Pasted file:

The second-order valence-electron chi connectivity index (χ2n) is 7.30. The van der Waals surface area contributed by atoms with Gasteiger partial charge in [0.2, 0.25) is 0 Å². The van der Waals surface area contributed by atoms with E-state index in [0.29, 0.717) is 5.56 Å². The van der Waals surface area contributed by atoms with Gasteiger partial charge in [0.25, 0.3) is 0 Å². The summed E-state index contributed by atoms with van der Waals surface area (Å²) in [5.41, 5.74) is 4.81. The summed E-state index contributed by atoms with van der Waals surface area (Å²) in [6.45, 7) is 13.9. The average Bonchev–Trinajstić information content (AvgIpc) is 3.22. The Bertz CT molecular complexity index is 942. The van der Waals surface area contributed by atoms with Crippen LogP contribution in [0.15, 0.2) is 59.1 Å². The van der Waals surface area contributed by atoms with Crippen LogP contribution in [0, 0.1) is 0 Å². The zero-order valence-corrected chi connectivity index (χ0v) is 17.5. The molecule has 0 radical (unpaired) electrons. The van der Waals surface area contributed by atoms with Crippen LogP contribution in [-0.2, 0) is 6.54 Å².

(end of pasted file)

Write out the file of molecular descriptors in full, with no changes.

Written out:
The second-order valence-electron chi connectivity index (χ2n) is 7.30. The van der Waals surface area contributed by atoms with Gasteiger partial charge in [0.2, 0.25) is 0 Å². The van der Waals surface area contributed by atoms with E-state index in [0.29, 0.717) is 5.56 Å². The van der Waals surface area contributed by atoms with Gasteiger partial charge in [0.25, 0.3) is 0 Å². The summed E-state index contributed by atoms with van der Waals surface area (Å²) in [5.41, 5.74) is 4.81. The summed E-state index contributed by atoms with van der Waals surface area (Å²) in [6.45, 7) is 13.9. The average Bonchev–Trinajstić information content (AvgIpc) is 3.22. The Bertz CT molecular complexity index is 942. The van der Waals surface area contributed by atoms with Crippen LogP contribution in [0.15, 0.2) is 59.1 Å². The van der Waals surface area contributed by atoms with Crippen LogP contribution in [0, 0.1) is 0 Å². The zero-order valence-corrected chi connectivity index (χ0v) is 17.5. The molecule has 0 radical (unpaired) electrons. The van der Waals surface area contributed by atoms with Crippen LogP contribution in [-0.2, 0) is 6.54 Å².